Future World Orchestra

Robert Pot is born in the place called Nijverdal, a quiet village in the country of Holland. Since he was 14 he began to develop a great predilection for symphonic oriented rock music. Groups like: "Genesis, Yes, Emerson, Lake & Palmer", "Keys" is the keyword in Roberts musical life. At the age of 16 Robert bought his first keyboard, an organ build by a neighbor. As a student electronics he soon began to modify the keyboard to develop his own, unique sounds. He realized that synthesizers had a great future and were to create a brand new view of making music. By delivering newspapers and to work as a DJ in local discotheques in his spare time, Robert earned the money he invested in the newest synthesizers and recording equipment. A few years later he had expanded his equipment at a level of a professional recording-studio, where he started to record his first compositions. In 1980 Robert met Gerto Heupink who also worked with synthesizers and recording-equipment and…Future World Orchestra was born. With Future World Orchestra or for short F.W.O., in the period from 1982 to 1985, scored several European hits, like: "Desire", "I'm not afraid of the Future", "E.T." and "Roulette". Also because of the world-wide economic depression in the recording-industry, F.W.O., unfortunately stopped recording together in 1987, although Robert continued with F.W.O., now solo. Robert, more a studio musician than a live-performer, maintained his effort, to keep writing and recording despite some major setbacks in his personal life. Until now, Robert has developed himself further and now has written many musical works for radio and television productions.
Future World Orchestra
Future World Orchestra - The Hidden Files

Artist: Future World Orchestra
P: 2002

At the end of 1999 I decided to commit myself to start with new recording-projects from the year 2000 on. Until this moment I was involved in various multimedia productions as a director/developer/cameraman/musician. I strongly felt the desire to start new CD-projects and stuff. Therefore I gave up my regular work I just mentioned, just to concentrate on the new projects.
"The Hidden Files" consist of some material I recorded during the period of 1990 until 1999. I strongly felt these tracks should have "a right" to go public, since I consider them to be tracks, I have a special bond with in various ways.
I also decided to add 4 tracks of "Darwin-The Evolution", which I recorded in 1990 with the "Bollands", because I consider these tracks also to be valuable.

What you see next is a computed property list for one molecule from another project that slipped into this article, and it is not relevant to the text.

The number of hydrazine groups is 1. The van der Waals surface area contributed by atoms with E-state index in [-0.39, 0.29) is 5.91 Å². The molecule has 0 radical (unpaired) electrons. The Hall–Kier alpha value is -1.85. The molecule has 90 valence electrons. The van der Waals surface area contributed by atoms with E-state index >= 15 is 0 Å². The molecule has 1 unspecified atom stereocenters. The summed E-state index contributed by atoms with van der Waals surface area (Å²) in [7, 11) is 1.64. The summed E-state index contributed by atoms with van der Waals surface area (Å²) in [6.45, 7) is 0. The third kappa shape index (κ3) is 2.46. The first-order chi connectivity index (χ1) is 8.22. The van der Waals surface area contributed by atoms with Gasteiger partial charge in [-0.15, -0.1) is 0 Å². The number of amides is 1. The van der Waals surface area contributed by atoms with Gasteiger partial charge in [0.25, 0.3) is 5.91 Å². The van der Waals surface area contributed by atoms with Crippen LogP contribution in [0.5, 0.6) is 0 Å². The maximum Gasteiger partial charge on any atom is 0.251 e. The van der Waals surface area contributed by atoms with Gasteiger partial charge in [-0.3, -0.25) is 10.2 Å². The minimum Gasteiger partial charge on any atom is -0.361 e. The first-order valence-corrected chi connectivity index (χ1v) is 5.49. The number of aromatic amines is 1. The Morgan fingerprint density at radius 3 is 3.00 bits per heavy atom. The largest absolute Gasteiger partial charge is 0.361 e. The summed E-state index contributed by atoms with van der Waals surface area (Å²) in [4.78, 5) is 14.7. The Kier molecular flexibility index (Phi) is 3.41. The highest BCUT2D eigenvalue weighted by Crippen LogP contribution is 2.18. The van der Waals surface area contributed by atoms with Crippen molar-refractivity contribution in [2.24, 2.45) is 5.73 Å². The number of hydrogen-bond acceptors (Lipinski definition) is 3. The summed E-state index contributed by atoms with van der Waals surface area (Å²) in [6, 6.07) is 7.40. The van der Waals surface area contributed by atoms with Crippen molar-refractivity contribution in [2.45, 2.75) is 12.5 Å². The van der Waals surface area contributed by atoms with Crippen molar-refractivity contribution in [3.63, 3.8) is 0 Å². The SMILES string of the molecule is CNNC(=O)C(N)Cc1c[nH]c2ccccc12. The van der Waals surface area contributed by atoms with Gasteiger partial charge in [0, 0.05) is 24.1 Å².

Amazingly catchy electronic pop tunes with more melodic hooks than you can shake a stick at. This is the work of one Robert Pot, a.k.a. Futureworld Orchestra. His music is filled with bright, colorful keyboards in lush arrangements. He says his hero is Tony Banks from Genesis, which is apparent throughout, though emusic fans will also catch wisps of Jarre (cue up the opener, "Games") and latter day Tangerine Dream as well. A range of emotions is demonstrated. "The Beagle" sounds surprisingly majestic, with very good guitar leads. Several mid-tempo energetic pieces are featured, such as "After the Rain" and "Devining-rod," which again features strong guitars laid over the bouncy synths. Perhaps the strongest track is 'Running Water," with its fantastic layer upon layer of Genesis-like keyboards. Where's Phil Collins on vocals? I half expect a vocalist to break out in song at every turn. "The Jungle" even sounds a bit like him on drums.
Occasionally, "The Hidden Files" plays out like a series of jingles or soundtrack snippets, some of the 14 tracks only being a minute or two long.
"Origin of Species" sounds suspiciously close to Vangelis' familiar main theme from "Chariots of Fire." It also suffers from opening with the same harpsichord patch that Edgar Froese got stuck in the down position on his keyboards for about ten years with Tangerine Dream, though of course that's certainly not Robert's fault. After a very strong beginning, the energy falls off a bit toward the middle numbers, but things do pick up again quite nicely in the later going. Prog fans should be in heaven with the big, sweeping keyboards and drums that build to a crescendo in "Crickets Theme." Also good is the somewhat quirky "Atmosphere," which plays with a simple alternating set of chords amidst some unusual frenetic rhythms in the middle section.
Very majestic, bright piano finishes things off in good grandiose fashion with "Mountains."

14,90 EUR
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